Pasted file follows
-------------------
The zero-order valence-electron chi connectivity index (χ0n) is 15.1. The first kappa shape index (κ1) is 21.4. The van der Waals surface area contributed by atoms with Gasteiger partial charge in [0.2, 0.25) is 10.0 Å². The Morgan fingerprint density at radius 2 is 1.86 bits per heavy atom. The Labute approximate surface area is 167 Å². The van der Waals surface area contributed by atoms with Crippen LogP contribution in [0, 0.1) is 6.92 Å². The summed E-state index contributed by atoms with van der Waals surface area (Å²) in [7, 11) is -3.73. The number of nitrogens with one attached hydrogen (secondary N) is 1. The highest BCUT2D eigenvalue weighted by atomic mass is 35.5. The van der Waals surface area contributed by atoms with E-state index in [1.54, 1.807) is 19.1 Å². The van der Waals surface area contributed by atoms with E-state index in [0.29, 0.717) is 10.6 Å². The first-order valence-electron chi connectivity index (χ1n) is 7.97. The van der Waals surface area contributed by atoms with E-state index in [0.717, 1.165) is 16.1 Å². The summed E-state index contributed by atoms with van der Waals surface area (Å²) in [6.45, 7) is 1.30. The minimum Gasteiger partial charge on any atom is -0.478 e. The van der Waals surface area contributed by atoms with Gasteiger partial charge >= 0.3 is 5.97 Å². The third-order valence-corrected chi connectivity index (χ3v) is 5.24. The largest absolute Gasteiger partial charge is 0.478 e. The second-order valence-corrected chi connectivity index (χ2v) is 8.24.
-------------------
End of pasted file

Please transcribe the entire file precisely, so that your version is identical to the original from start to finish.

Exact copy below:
The zero-order valence-electron chi connectivity index (χ0n) is 15.1. The first kappa shape index (κ1) is 21.4. The van der Waals surface area contributed by atoms with Gasteiger partial charge in [0.2, 0.25) is 10.0 Å². The Morgan fingerprint density at radius 2 is 1.86 bits per heavy atom. The Labute approximate surface area is 167 Å². The van der Waals surface area contributed by atoms with Crippen LogP contribution in [0, 0.1) is 6.92 Å². The summed E-state index contributed by atoms with van der Waals surface area (Å²) in [7, 11) is -3.73. The number of nitrogens with one attached hydrogen (secondary N) is 1. The highest BCUT2D eigenvalue weighted by atomic mass is 35.5. The van der Waals surface area contributed by atoms with E-state index in [1.54, 1.807) is 19.1 Å². The van der Waals surface area contributed by atoms with E-state index in [0.29, 0.717) is 10.6 Å². The first-order valence-electron chi connectivity index (χ1n) is 7.97. The van der Waals surface area contributed by atoms with E-state index in [0.717, 1.165) is 16.1 Å². The summed E-state index contributed by atoms with van der Waals surface area (Å²) in [6.45, 7) is 1.30. The minimum Gasteiger partial charge on any atom is -0.478 e. The van der Waals surface area contributed by atoms with Gasteiger partial charge >= 0.3 is 5.97 Å². The third-order valence-corrected chi connectivity index (χ3v) is 5.24. The largest absolute Gasteiger partial charge is 0.478 e. The second-order valence-corrected chi connectivity index (χ2v) is 8.24.